Taking a Look Into Glaucoma

Glaucoma usually occurs when pressure in the eye increases. This can happen when fluid isn't circulating properly in the front part of the eye.

Normally, this fluid, flows out of the eye through a mesh-like channel. If this channel is blocked, fluid builds up, causing glaucoma. The direct cause of this blockage is unknown, but doctors do know that it can be inherited. Rare causes of glaucoma include a direct or chemical injury to the eye, severe eye infection, obstruction of blood vessels in the eye, inflammatory conditions of the eye, and infrequently eye surgery to correct another condition. Glaucoma usually occurs in both eyes, but it may involve each eye to a different degree.

Types of Glaucoma

"Open-angle" means that the angle where the iris meets the cornea is as wide and open as it should be. Open-angle glaucoma is also called primary or chronic glaucoma. It is the most common type of glaucoma, affecting about three million Americans.

Open-angle glaucoma, accounting for at least 90% of all glaucoma cases, is caused by the slow obstruction of the drainage canals, resulting in increased eye pressure and a wide and open angle between the iris and cornea. Open-angle glaucoma develops slowly and is a lifelong condition and has symptoms and damage that are not noticed.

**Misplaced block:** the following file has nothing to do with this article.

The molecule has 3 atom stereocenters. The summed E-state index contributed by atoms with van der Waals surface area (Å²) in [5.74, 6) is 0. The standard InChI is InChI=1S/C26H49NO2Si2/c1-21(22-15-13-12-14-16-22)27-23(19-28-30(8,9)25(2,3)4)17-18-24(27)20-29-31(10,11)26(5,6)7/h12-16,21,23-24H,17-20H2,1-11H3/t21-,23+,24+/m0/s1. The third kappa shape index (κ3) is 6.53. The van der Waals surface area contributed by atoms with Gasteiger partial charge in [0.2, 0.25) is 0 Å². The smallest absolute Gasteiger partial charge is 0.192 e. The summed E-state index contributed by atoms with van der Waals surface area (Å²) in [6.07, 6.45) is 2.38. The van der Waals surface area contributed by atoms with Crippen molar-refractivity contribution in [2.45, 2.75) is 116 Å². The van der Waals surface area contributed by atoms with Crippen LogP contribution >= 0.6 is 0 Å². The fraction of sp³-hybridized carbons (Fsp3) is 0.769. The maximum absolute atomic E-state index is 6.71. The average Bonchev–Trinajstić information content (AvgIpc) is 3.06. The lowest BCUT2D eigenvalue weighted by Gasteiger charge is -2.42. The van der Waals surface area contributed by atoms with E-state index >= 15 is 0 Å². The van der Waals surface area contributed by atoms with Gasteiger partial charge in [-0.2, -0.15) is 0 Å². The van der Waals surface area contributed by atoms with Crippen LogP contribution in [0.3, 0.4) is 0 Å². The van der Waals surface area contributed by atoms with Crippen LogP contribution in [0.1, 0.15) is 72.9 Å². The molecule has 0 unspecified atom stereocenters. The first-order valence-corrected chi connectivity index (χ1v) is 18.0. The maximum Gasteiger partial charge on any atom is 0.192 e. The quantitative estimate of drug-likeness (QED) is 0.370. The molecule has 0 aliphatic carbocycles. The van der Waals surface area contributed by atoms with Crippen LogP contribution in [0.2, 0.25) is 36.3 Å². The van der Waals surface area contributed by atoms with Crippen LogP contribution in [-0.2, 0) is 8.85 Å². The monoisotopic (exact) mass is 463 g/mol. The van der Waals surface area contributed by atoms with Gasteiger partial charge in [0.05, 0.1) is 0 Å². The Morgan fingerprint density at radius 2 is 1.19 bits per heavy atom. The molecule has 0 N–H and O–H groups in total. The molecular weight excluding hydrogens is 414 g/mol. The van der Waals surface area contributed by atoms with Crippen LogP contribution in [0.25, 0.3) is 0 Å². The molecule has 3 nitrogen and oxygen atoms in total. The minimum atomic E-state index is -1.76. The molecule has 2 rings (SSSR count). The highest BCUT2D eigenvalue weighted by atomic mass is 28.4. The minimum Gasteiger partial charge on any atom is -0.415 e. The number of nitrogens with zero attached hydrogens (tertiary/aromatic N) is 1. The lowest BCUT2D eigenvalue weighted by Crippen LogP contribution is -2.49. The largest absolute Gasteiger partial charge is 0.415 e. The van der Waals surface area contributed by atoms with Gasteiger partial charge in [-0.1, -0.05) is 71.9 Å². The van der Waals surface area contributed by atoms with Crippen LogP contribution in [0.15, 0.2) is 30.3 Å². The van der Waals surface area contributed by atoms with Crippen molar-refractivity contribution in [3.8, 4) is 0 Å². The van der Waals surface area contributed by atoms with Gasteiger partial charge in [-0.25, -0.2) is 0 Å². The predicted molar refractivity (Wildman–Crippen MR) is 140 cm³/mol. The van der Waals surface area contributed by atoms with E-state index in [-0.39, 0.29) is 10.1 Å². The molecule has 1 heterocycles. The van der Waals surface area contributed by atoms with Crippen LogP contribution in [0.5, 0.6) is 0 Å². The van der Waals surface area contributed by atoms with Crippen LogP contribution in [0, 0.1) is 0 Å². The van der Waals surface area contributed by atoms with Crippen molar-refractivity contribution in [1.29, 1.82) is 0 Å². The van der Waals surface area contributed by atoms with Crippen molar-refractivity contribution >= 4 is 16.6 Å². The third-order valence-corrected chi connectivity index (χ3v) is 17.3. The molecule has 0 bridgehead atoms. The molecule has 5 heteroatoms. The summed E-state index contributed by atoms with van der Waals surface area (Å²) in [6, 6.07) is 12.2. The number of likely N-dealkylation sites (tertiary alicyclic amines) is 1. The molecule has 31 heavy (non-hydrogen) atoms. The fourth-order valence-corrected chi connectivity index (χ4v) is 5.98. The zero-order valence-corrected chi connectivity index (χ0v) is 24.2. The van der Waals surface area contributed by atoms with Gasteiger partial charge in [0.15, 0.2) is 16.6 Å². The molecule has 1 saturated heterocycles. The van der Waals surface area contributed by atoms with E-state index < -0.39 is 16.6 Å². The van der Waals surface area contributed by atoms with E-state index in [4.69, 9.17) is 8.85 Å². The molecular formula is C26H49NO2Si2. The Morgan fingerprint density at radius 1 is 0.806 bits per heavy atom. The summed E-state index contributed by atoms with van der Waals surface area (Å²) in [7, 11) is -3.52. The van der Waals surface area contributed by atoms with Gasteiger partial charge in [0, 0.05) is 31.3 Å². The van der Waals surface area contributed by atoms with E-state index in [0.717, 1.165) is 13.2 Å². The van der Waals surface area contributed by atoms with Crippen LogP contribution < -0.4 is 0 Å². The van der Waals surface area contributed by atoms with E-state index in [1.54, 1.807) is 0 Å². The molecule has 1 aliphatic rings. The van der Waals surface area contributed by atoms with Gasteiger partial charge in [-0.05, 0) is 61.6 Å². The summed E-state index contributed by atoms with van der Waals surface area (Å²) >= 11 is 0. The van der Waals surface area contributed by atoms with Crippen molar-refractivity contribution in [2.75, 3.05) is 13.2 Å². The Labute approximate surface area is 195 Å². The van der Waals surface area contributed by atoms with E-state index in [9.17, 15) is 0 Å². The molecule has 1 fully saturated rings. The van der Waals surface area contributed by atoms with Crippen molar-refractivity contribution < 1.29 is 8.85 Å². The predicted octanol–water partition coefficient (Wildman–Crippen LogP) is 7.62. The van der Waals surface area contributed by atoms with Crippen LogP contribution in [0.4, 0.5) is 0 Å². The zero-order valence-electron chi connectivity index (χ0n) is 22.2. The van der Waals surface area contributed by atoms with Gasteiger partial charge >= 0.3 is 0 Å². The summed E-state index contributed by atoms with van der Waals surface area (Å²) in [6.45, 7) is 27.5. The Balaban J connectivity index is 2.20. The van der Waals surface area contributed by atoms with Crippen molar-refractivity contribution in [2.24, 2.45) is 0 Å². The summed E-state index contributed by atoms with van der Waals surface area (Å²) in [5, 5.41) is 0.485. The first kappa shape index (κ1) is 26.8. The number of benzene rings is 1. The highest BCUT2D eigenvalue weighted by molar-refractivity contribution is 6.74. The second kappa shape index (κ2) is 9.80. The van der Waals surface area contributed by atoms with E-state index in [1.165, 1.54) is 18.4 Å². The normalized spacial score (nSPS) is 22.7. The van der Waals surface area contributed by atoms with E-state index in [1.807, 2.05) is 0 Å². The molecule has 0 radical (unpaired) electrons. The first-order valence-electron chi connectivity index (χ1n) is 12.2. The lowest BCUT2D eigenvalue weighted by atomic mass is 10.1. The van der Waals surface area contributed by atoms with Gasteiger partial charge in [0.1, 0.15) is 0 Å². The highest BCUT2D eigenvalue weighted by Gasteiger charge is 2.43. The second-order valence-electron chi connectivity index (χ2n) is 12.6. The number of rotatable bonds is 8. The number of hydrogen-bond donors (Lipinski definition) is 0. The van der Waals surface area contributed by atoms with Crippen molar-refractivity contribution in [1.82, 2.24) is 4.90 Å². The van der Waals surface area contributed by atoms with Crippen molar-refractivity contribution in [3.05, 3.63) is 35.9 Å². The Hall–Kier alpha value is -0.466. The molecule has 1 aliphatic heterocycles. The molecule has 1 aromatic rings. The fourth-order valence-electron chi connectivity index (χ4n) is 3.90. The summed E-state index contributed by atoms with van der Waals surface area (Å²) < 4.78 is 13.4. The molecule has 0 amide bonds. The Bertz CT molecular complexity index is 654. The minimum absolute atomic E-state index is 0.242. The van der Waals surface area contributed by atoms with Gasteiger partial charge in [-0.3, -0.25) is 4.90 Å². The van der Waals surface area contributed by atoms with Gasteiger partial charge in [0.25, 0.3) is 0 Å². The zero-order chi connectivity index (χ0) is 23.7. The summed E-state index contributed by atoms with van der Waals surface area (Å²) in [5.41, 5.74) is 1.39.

Congenital Glaucoma occurs in children when there is incorrect or incomplete development of the eye's drainage canals during the prenatal period. This is an uncommon condition that may be inherited. Microsurgery can usually correct the structural defects. Other cases are treated with medication and surgery.

Angle-closure glaucoma, a less common form of glaucoma, is caused by blocked drainage canals, resulting in a sudden rise in intraocular pressure. It is also called acute glaucoma or narrow-angle glaucoma. Unlike open-angle glaucoma, angle-closure glaucoma is a result of the angle between the iris and cornea closing, it develops very quickly, the symptoms and damage are usually very noticeable and immediate medical attention is necessary.

Normal-Tension Glaucoma also called low-tension glaucoma. In low-tension glaucoma the optic nerve is damaged even though the eye pressure is not high. The reason why some people's optic nerves are damaged even though they have almost normal pressure levels is still unknown.

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